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  • imaccom imaccom Nov 2, 2012 7:33 PM Flag

    Uh O, NY Times Say Pennsylvania Tilting Toward Romney! Death Throws for Obama!

    In Shift, Romney Campaign Approaches Pennsylvania With a New Urgency
    By JEREMY W. PETERS
    Published: November 1, 2012
    PHILADELPHIA — First there was quiet. Then came the “super PACs.” Now the candidate is on his way.
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    Women for Romney volunteers made calls last week at the campaign’s Chester County headquarters in Paoli, Pa.

    In a striking last-minute shift, the Romney campaign has decided to invest its most precious resource — the candidate’s time — in a serious play to win Pennsylvania.

    Mr. Romney’s appearance here on Sunday could be a crafty political move to seriously undercut President Obama, or it could be a sign of desperation. Either way, his visit represents the biggest jolt yet in a state that was until recently largely ignored in the race for the White House.

    Over the last several days, with polls showing Mr. Obama’s edge in the state narrowing, Republicans have sprung into action and forced the Democrats to spend resources here that could have gone toward more competitive battleground states.

    Conservative super PACs dusted off old advertisements that had not been shown in weeks and shipped them to local television stations from Scranton to Pittsburgh. They ordered millions of dollars in airtime.

    And overnight the race here became the most expensive test yet of whether Republicans and their armies of cash-flush outside groups could unsettle the race at the last minute.

    The super PACs helped create an opening that paved the way for the Romney campaign to start making its move. The campaign has already invested $1 million in television advertising across the state, and on Thursday it bolstered that effort even further with a new round of commercials that will ensure a heavy and continuous presence through Election Day.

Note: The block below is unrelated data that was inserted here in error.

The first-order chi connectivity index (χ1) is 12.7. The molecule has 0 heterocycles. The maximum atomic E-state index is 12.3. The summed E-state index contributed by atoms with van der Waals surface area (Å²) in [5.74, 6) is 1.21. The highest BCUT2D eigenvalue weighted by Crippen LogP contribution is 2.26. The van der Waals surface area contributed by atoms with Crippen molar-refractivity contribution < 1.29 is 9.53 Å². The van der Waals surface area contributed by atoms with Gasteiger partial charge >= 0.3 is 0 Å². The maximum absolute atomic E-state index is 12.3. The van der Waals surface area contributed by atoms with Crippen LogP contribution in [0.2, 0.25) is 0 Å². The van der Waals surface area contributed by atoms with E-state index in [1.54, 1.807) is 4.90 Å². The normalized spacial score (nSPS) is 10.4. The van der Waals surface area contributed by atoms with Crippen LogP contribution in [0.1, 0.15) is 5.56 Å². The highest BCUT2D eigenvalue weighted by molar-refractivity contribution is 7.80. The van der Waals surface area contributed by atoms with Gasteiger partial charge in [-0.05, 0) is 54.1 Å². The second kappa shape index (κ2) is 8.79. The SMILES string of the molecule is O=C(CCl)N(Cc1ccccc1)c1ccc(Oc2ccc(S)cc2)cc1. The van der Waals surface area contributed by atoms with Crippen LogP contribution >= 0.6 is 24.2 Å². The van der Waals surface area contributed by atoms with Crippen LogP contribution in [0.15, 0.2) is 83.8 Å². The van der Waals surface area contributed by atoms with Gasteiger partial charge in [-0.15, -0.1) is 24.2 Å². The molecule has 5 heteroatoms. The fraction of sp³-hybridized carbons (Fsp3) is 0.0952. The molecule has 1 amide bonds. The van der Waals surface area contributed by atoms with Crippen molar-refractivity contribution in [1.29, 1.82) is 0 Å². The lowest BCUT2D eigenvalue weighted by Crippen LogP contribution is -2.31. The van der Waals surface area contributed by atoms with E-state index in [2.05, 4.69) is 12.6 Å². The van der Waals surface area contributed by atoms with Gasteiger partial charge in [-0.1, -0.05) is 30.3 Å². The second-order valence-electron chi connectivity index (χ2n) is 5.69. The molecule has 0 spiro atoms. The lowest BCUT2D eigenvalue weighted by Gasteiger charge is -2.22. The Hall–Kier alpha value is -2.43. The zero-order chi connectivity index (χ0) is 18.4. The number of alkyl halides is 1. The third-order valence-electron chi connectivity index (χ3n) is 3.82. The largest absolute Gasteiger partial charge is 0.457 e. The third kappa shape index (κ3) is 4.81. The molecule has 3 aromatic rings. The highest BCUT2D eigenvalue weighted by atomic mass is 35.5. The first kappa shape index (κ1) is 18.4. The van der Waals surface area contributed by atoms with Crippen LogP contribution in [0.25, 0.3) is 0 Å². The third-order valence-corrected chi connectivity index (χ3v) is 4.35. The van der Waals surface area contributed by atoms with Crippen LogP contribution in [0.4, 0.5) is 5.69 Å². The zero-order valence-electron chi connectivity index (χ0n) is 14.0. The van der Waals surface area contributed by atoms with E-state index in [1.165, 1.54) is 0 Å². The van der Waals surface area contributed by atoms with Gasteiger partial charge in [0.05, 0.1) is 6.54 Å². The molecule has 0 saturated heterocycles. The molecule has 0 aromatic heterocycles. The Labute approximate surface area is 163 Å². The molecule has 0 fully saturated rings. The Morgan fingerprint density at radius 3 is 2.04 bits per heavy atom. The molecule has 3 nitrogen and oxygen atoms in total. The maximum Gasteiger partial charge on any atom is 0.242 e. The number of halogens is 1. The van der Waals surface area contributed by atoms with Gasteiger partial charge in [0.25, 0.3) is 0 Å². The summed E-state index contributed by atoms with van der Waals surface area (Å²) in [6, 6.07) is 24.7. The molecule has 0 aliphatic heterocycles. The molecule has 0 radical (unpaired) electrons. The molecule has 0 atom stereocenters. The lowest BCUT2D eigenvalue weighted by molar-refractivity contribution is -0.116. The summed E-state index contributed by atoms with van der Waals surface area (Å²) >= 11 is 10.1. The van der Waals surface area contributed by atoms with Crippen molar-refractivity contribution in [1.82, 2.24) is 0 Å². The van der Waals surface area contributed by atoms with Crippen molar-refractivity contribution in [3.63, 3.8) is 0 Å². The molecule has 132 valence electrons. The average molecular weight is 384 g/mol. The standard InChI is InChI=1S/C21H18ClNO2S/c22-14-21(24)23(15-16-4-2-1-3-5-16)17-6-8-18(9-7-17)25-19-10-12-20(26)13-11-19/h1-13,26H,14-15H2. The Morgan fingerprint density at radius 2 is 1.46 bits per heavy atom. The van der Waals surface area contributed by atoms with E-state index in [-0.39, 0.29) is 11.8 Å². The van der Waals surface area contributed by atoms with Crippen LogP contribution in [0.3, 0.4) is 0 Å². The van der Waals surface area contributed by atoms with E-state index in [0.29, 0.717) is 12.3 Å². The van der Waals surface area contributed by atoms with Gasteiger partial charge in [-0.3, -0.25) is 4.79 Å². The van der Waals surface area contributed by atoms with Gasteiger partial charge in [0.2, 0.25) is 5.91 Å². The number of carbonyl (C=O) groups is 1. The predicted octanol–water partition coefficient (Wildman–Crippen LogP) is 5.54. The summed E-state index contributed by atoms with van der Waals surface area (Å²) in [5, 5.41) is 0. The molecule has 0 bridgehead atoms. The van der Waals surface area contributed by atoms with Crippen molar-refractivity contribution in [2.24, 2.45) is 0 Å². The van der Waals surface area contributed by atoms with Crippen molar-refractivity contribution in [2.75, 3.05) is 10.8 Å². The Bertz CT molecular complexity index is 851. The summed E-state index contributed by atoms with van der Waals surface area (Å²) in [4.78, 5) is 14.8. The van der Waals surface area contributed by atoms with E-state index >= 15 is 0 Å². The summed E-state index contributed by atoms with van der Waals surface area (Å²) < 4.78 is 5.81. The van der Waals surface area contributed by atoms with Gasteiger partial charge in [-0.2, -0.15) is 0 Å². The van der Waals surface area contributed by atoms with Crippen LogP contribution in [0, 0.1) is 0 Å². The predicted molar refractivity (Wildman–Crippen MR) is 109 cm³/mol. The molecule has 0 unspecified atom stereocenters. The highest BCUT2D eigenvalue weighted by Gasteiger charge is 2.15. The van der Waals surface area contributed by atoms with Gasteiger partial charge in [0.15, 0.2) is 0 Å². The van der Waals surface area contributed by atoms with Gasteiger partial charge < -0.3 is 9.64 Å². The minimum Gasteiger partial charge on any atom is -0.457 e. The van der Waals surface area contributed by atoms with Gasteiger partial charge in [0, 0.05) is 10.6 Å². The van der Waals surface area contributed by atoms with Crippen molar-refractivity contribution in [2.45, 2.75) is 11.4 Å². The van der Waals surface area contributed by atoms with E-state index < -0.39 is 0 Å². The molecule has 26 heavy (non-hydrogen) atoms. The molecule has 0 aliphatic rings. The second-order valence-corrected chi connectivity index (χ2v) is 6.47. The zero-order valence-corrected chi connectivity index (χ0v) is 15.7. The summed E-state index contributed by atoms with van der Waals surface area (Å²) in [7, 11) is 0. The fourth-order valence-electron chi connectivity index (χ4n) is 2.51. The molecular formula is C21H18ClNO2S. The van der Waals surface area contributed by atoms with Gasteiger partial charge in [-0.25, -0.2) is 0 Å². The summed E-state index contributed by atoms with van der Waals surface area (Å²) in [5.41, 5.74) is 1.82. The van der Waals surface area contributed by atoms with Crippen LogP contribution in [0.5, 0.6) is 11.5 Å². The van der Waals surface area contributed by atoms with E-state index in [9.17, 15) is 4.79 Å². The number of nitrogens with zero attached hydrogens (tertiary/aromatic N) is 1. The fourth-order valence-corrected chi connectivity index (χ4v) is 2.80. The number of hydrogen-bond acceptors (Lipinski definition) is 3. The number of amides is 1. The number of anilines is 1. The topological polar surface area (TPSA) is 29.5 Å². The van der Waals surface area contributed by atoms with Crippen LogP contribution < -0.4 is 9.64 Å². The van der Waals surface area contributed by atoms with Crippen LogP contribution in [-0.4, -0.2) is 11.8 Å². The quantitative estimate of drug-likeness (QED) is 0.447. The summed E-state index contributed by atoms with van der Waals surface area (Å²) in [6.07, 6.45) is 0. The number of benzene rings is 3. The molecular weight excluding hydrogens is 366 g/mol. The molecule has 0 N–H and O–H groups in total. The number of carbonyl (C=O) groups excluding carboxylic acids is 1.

This came as the Republican National Committee made one of its largest commitments of the race so far, dropping $2.5 million into the state.

    Forced to respond, the Obama campaign has put more than $1.5 million into an ad campaign here and is planning even more. Democrats are saying that the race is much closer than they would have guessed just a week ago.

    “It’s a little tighter than I would have expected,” said Jef Pollock, a pollster for Priorities U.S.A. Action, a Democratic super PAC. “But the question is whether this is just the natural tightening that’s going to happen.”

    Pennsylvania has voted for the Democratic presidential nominee in every election for the last 20 years. Independent pollsters have called it the Republicans’ white whale. Indeed, polls show Mr. Obama ahead, albeit by a shrinking margin. And his senior political strategist, David Axelrod, even joked this week that he would shave off his mustache of 40 years if they lose here.

    But there is a tangible sense — seen in Romney yard signs on the expansive lawns of homes in the well-
    heeled suburbs, and heard in the excited voices of Republican mothers who make phone calls to voters in their spare time — that the race is tilting toward Mr. Romney.

    Sentiment: Buy

 
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